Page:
The Star-Advertiser’s woes with its expensive, high-tech printing plant just seem to be going on and on.
This must be a huge blow. The computerized printing operation was built by Gannett for more than $75 million, and was a prize part of the buyout and merger with the old Star-Bulletin.
But, it turns out, there “high tech” can be too high.
At first, the problem was treated in low key fashion.
Here’s the first notice: “”Because of production delays, this morning’s Star-Advertiser will be delivered later than normal and will be a partial edition in certain areas.”
A reader emailed to say that his “partial edition” lacked a front page.
Early Monday morning, a follow-up explanation posted by Frank Bridgewater said that the problems were expected to persist on “subsequent days…until the press problems are resolved.”
And much of Monday’s paper, such as it was, came from the company’s press on the Big Island.
The Honolulu Star-Advertiser was unable to print most complete copies of the Sunday edition because of problems with the computers that operate the printing press.
Monday’s paper is smaller than our usual papers, and subsequent days also will have fewer pages until the press problems are resolved. These papers will not include some features that normally appear. Monday’s paper was printed on the West Hawaii Today press on Hawaii island.
Bridgewater’s note also said the full newspaper would be available online.
But yesterday I received this email from a reader describing his experience.
So like everyone else yesterday (Sunday) I only received 1/2 the paper, but I went on line and had the whole edition.
Today (Monday) I received the abbreviated version along with the rest of Sunday’s paper. So I go online, using the papers app, and all I see is what was delivered. So I call the paper and after a 5 minute wait talk to some guy who’s out at the press. He tell’s me that’s all there is, period. I ask him why not the whole paper on line? And I get the same answer. Nothing more was produced-everyone gets the same thing. I don’t get mad at this guy because obviously he’s not the one calling the shots.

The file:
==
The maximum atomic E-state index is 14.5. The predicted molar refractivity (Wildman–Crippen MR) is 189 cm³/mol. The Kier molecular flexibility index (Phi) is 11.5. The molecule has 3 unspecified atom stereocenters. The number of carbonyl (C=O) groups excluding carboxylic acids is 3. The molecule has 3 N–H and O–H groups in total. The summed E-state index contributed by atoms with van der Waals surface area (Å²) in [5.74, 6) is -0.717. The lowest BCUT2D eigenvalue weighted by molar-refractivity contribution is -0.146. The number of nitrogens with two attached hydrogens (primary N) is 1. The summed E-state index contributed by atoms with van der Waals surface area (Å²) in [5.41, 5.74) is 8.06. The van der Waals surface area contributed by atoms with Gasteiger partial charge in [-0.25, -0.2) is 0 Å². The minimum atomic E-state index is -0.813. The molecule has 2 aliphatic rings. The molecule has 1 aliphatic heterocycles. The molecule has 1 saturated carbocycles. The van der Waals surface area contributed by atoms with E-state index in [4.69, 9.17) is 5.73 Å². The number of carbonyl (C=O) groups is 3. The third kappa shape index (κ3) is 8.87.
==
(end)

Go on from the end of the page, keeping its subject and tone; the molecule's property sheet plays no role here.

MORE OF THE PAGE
Issues with the Kapolei press limited its production capability, so Sunday and Monday Star-Advertisers also were printed on Maui and the Big Island. Newspapers from the neighbor islands did not arrive on Oahu until 8 a.m. after their delivery was interrupted when they were grounded due to the storm. The Maui flight carried 40,000 Sunday papers, which will be delivered to subscribers Tuesday who did not receive complete papers Sunday, and the flight from Hawaii Island had Monday Star-Advertisers.
Then, according to KHON on Monday evening, it’s looking like the problems are far from over.
Here’s part of their story.
Officials at the Star-Advertiser say this problem has cost them half a million dollars.
Kennedy said they spent hours on the phone with the machine’s manufacturer in Germany, but didn’t get the problem fixed, so they’re hoping to fly in an expert from Australia to help.
“We’re going to be okay until we have to print Sunday,” he said. “We’ll have to see how it goes. Hopefully, we can get everything up and running,”
Kennedy couldn’t give any guarantee that the upcoming Sunday edition will come out as usual. There are also issues if this week’s edition of Midweek, another property of Oahu Publications, will be printed this week.
The newspaper also prints Midweek, and I learned officials don’t know how they will handle that this week.
It’s hard to imagine the havoc this is wreaking with their business operations, which will have to account for ads not run, newspapers not delivered, etc., etc. And how about the private jobs the high capacity press was also contracted to churn out?
And if the press guy’s statement above was correct, the staff that would normally be churning out a full newspaper daily are not, well, not doing that.